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Abstract & Commentary
Synopsis: Maternal and paternal family history for myocardial infarction is a significant cardiovascular risk.
Source: Sesso HD, et al. Circulation. 2001;104:393-398.
A prospective analysis of the Physicians’ Health Study and the Women’s Health Study was performed to assess the relative strength of maternal and paternal history in predicting myocardial infarction (MI).1,2 The Physicians’ Health Study followed 22,071 male physicians for an average of 13 years. The Women’s Health Study is an ongoing trial that has followed 39,876 female health professionals for an average of 6.2 years. In both studies, participants were asked to identify if their mother or father had had an MI, and the age that it occurred. All subjects were followed for the primary outcome of MI. At the time of analysis, 2654 men and 563 women had had an MI.
When compared to subjects who had no family history of MI, a family history of both parents having had MI conferred a relative risk (RR) of 1.9 for men and 2.1 for women. The risk of one parent with an MI ranged from 1.2 (women with a father having an MI) to 1.7 (men with a mother having an MI). The earlier the parent had the MI, the greater the risk for the patient. Women with a maternal history of MI at younger than 50 had a RR of 2.6; men with a father who had an MI at younger than 50 had a RR of 2.2.
|Table: Relative Risk (RR) of Myocardial Infarction (MI) Based on Family History|
|Male subjects||Female subjects|
|< 50 years||1.0||2.2||2.6||1.6|
|70-79 years||1.7||1.2|| Not
|> 80 years||1.2||0.9|| Not
Comment by Jeff Wiese, MD
Family history of MI has long been considered a risk factor for MI.3 This study addresses 2 important questions regarding this risk factor: is there a difference between maternal and paternal history of MI, and does the age of parental infarction portend a greater risk?
This analysis is consistent with previous studies that have shown that a family history of MI is a moderate risk factor for MI (RR, 1.2-2.6). For both men and women, a maternal history of MI carried the greatest risk for MI. The exception to this was in men with a history of maternal MI that occurred prior to the age of 50 years. Sesso and colleagues note that this is likely due to the paucity of women who experience MI prior to this age.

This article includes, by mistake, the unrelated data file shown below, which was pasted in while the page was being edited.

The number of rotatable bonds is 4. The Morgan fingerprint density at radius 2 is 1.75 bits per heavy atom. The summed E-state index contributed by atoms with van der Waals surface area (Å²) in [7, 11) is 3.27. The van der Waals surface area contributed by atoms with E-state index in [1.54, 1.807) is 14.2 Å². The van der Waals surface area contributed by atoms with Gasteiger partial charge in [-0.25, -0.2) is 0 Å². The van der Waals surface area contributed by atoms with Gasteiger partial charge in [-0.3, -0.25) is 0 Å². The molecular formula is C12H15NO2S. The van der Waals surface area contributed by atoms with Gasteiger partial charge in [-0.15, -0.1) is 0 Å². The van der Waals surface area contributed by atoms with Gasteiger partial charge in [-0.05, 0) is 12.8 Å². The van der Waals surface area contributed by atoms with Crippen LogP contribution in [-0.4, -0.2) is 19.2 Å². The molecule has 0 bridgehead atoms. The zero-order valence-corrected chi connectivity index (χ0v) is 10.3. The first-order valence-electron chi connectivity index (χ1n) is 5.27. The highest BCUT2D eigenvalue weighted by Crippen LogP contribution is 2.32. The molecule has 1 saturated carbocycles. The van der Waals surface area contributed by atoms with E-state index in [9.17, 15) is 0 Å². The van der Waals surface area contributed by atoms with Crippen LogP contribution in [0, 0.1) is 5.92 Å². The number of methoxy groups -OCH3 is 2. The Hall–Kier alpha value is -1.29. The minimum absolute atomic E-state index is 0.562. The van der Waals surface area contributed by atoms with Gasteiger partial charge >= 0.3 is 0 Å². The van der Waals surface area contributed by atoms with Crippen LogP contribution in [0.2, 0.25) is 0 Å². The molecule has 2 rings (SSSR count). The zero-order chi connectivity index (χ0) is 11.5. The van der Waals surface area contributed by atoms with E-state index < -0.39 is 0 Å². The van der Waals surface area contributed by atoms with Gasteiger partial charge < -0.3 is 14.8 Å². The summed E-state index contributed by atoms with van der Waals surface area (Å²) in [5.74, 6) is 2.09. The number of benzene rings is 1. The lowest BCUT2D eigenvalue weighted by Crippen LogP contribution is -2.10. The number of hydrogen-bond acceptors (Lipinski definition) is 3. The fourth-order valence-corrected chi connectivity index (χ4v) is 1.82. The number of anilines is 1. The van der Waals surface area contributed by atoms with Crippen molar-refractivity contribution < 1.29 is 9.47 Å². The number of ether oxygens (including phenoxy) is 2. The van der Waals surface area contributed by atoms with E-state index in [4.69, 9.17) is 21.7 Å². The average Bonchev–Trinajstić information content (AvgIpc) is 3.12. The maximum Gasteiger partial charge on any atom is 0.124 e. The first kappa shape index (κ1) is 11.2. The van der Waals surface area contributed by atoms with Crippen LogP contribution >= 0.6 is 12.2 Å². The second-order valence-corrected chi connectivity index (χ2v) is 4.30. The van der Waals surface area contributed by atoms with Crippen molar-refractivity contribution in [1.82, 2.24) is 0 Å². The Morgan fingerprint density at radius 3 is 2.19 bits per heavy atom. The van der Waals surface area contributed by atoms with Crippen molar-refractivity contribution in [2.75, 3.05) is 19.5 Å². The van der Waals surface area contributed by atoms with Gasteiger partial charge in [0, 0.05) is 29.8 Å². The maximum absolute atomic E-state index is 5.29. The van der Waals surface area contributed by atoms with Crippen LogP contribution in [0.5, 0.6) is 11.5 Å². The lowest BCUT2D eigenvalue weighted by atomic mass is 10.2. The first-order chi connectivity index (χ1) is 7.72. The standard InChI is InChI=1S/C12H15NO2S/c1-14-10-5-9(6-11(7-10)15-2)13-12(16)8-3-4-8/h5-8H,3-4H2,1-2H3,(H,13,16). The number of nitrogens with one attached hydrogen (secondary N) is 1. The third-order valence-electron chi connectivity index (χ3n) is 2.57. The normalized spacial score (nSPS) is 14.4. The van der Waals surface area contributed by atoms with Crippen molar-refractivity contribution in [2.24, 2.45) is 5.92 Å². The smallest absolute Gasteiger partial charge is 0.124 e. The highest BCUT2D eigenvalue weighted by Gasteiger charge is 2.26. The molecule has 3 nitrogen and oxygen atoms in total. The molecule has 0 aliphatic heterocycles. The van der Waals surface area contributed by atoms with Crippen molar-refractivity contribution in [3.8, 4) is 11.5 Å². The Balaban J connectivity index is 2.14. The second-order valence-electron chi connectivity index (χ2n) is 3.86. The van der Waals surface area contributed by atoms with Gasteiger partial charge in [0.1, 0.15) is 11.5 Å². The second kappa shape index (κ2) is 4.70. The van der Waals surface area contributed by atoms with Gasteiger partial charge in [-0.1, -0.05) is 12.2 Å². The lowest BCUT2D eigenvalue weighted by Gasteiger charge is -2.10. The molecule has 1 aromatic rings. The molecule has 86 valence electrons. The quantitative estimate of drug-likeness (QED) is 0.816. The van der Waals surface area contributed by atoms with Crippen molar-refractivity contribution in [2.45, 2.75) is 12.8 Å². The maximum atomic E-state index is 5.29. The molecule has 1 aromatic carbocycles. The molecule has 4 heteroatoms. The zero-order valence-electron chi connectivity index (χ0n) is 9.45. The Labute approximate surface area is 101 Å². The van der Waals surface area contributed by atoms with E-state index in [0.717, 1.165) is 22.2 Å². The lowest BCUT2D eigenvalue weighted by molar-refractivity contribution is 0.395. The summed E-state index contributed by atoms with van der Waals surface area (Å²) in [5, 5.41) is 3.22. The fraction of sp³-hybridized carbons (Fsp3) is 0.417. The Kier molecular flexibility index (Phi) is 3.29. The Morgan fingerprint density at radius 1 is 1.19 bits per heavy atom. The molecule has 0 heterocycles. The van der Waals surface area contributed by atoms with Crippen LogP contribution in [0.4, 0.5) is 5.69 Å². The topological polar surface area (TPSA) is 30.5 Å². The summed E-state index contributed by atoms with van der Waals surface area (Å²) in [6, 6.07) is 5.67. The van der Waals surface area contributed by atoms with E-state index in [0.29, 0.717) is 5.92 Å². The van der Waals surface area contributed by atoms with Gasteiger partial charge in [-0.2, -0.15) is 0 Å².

The risk for MI was also greatest when the parent experienced the MI at a younger age. The greatest risk for men (RR, 2.2) and women (RR, 2.6) was seen when the parent of the corresponding gender experienced MI at an age younger than 50.
This study also refutes a common clinical dictum that a family history of MI after the age of 65 does not portend an increased risk for MI. For men, a father with a first MI after the age of 70 had a RR of 1.7.
So here’s the bottom line—a family history of MI increases a patient’s risk for MI by 2-to-3 fold. This risk is greatest when both parents have had an MI. The risk is even higher if the parent’s MI occurred at an early age. Maternal history of MI appears to portend the greatest risk. A family history of MI may still be significant even if the family member had an MI at an age older than 65.
1. Hennekens CH, et al. N Engl J Med. 1996;334:1145-1149.
2. Buring JE, et al. J Myocardial Ischemia. 1992;4:27-29.
3. Shea S, et al. J Am Coll Cardiol. 1984;4:793-801.
Dr. Wiese is Chief of Medicine, Charity, and University Hospitals, Associate Chairman of Medicine, Tulane Health Sciences Center, New Orleans, La.